Industry responds to Australian Critical Minerals Strategy
Federal resources minister Madeleine King has released Australia’s long-awaited Critical Minerals Strategy.
The new strategy introduced by the government focuses on six key areas to drive economic growth and capitalise on Australia’s natural resources. These areas include targeted support for strategically important projects, attracting investment and international partnerships, engaging with First Nations communities and ensuring benefit sharing, promoting Australia as a leader in environmental and social governance standards, unlocking investment in essential infrastructure and services, and fostering the growth of a skilled workforce.
The government plans to direct A$500 million of new investment into critical minerals projects through the Northern Australia Infrastructure Facility.
Additionally, the strategy will establish a process to update the critical minerals list, ensuring it remains relevant and aligned with the industry’s needs.
Minister King highlighted the tremendous potential of the Critical Minerals Strategy in developing the sector and creating new downstream industries that will contribute to Australia’s economy and global emission reduction efforts for years to come.
“The new Critical Minerals Strategy outlines the enormous opportunity to develop the sector and new downstream industries which will support Australia’s economy and global efforts to lower emissions for decades to come,” King said.
“While the potential is great, so too are the challenges. The Strategy makes it clear our natural minerals endowment provides a foot in the door, but we must do more to create Australian jobs and capitalise on this unique opportunity.”
According to independent modelling, an increase in exports of critical minerals and energy transition minerals could result in over 115,000 new jobs and a boost of $71.2 billion to the gross domestic product by 2040.
If Australia invests in downstream and refining capabilities, job numbers could rise to 262,600. The GDP could also see an additional increase of $133.5 billion by 2040.
Australia faces intense international competition for critical minerals investments. The US and European Union have already announced incentives to diversify supply chains and decarbonise their economies.
In response, the Australian government is collaborating with industry and international partners to connect Australian projects with emerging markets. This will include countries such as the US, UK, Japan, Korea, India, the EU, and its member states.
The mining industry has expressed its expectations for the strategy. These include streamlined approvals, tax incentives, and support to enhance the competitiveness of downstream processing within Australia.
“It’s disappointing the government hasn’t backed up its rhetoric with meaningful investment to make battery chemical processing cost competitive in Australia,” Mineral Resources managing director Chris Ellison said.
Iluka Resources has already secured a $1.25 billion non-recourse loan from the government for its Eneabba rare earths refinery. They welcomed the strategy and the prioritisation of rare earth magnets as a critical technology.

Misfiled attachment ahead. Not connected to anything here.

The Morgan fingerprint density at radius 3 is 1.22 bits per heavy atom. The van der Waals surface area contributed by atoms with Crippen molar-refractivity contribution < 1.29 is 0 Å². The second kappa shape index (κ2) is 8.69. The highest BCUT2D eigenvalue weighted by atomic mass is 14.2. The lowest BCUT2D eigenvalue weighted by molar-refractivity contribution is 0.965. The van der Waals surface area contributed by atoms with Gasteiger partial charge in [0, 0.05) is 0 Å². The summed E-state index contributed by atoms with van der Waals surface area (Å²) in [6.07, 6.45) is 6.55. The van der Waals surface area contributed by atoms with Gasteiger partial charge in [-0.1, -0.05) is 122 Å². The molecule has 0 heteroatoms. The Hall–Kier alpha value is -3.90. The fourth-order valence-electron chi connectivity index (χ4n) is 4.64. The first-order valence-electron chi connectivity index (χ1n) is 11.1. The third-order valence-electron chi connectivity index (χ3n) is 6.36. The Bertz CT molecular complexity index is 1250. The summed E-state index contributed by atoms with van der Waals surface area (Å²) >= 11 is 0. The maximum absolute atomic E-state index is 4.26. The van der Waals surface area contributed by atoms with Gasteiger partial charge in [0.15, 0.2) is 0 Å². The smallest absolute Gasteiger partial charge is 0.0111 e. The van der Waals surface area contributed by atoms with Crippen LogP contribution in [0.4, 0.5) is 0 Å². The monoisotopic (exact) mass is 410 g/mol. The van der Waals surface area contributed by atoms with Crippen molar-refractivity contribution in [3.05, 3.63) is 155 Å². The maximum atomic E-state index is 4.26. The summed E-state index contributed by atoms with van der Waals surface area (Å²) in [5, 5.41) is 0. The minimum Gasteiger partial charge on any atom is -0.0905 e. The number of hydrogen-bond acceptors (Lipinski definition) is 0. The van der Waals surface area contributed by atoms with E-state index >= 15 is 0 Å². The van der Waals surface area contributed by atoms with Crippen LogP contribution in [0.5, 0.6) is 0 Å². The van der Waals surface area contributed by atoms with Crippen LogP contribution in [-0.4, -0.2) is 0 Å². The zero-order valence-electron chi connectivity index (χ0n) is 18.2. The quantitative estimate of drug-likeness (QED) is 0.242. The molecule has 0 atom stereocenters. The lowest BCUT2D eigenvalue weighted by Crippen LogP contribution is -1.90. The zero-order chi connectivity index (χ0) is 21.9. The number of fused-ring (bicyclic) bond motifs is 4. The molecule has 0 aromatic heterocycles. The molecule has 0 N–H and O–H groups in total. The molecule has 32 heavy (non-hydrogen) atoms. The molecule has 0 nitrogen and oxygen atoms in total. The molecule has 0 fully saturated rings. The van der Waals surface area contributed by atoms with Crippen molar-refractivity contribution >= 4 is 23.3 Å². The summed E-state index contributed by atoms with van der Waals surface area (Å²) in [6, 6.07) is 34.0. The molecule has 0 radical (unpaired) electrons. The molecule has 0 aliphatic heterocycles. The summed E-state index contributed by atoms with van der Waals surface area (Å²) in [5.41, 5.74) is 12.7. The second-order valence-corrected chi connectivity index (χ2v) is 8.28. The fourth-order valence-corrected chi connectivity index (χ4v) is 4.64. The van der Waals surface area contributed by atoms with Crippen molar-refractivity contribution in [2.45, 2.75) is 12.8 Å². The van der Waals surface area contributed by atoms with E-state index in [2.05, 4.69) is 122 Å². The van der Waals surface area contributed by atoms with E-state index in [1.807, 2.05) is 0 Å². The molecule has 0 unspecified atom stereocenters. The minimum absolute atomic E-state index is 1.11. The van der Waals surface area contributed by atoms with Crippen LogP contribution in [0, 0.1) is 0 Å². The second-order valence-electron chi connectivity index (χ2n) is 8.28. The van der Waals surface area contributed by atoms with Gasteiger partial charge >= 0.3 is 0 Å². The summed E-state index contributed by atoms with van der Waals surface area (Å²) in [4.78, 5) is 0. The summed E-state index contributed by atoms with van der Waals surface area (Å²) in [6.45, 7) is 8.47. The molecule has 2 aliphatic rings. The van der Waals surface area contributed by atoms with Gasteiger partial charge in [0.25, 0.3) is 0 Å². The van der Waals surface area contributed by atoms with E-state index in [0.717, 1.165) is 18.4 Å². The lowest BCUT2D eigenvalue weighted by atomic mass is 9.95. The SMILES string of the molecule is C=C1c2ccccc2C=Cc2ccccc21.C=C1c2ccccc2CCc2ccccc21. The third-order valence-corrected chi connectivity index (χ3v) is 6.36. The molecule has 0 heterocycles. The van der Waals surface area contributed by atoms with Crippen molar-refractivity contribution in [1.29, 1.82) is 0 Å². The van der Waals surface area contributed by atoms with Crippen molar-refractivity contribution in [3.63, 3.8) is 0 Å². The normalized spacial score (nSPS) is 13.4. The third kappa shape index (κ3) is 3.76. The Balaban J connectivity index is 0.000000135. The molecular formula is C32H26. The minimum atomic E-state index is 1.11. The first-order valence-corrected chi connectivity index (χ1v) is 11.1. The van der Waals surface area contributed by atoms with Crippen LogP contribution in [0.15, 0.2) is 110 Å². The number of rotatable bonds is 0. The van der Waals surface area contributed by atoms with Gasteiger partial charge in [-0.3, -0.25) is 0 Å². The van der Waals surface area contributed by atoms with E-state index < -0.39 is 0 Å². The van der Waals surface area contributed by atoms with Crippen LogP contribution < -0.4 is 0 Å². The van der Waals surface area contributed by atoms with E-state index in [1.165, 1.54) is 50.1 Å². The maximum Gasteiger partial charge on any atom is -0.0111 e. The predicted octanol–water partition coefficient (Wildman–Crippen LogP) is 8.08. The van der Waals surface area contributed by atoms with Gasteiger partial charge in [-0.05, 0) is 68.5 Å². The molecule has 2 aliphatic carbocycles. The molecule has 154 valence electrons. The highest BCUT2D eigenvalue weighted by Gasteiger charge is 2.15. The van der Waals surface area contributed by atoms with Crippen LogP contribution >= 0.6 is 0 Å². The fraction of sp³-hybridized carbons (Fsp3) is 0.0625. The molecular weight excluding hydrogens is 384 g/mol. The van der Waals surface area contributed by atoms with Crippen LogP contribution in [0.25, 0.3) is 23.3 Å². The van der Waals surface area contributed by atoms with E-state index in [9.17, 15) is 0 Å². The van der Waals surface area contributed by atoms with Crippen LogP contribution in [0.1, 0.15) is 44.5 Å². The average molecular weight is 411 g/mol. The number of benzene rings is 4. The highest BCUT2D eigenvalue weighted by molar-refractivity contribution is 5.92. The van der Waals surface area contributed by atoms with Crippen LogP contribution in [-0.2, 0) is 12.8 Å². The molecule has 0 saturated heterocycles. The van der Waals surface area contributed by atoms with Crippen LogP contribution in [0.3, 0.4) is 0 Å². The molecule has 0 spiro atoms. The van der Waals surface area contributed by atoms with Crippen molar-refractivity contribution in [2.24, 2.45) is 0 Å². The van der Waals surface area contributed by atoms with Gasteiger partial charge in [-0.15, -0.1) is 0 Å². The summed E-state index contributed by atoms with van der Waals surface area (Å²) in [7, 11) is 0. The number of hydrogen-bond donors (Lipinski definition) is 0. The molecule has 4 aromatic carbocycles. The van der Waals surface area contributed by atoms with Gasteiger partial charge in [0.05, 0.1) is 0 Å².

“Australia has a once-in-a-generation opportunity to usher in a new era of sovereign capability, value addition, high-skilled jobs and economic growth,” CEO Tom O’Leary said.
“We welcome the government’s efforts to better align policy to support the longevity of Australia’s rare earth resources, and the acknowledgment that coordination will be particularly important as we seek to move further downstream and build truly sustainable supply chains.”
The Minerals Council of Australia praised the release of the strategy. They identified it as a well-considered framework that provides a coherent integration of existing policies.
“While the government’s strategy is a leap forward, providing a coherent framework for integrating already well-developed policy areas, it also highlights the significant work that remains to be done to deliver and implement an integrated Australian industry policy framework for mining processing and manufacturing,” she said.
The Association of Mining and Exploration Companies called for more efficient regulatory approvals for 81 projects. These projects are currently under development in Australia. They emphasised the importance of developing critical minerals, copper, nickel, lithium, and vanadium redox batteries to establish a complete battery supply chain in Australia.
Shadow minister for resources Senator Susan McDonald said the strategy provided no clarity or direction.
“The $500 million allocated from the Northern Australia Infrastructure Facility is simply reallocated Coalition funding that David Littleproud and I announced in December of 2022,” she said.
“Labor’s lethargic approach to the development of this important sector means that Australia risks missing out in the worldwide competition for necessary investment in mining and value-add industries.
“Industry must be incredibly disappointed with this government’s announcement today – yet another example of Labor’s all-talk and no-action approach.”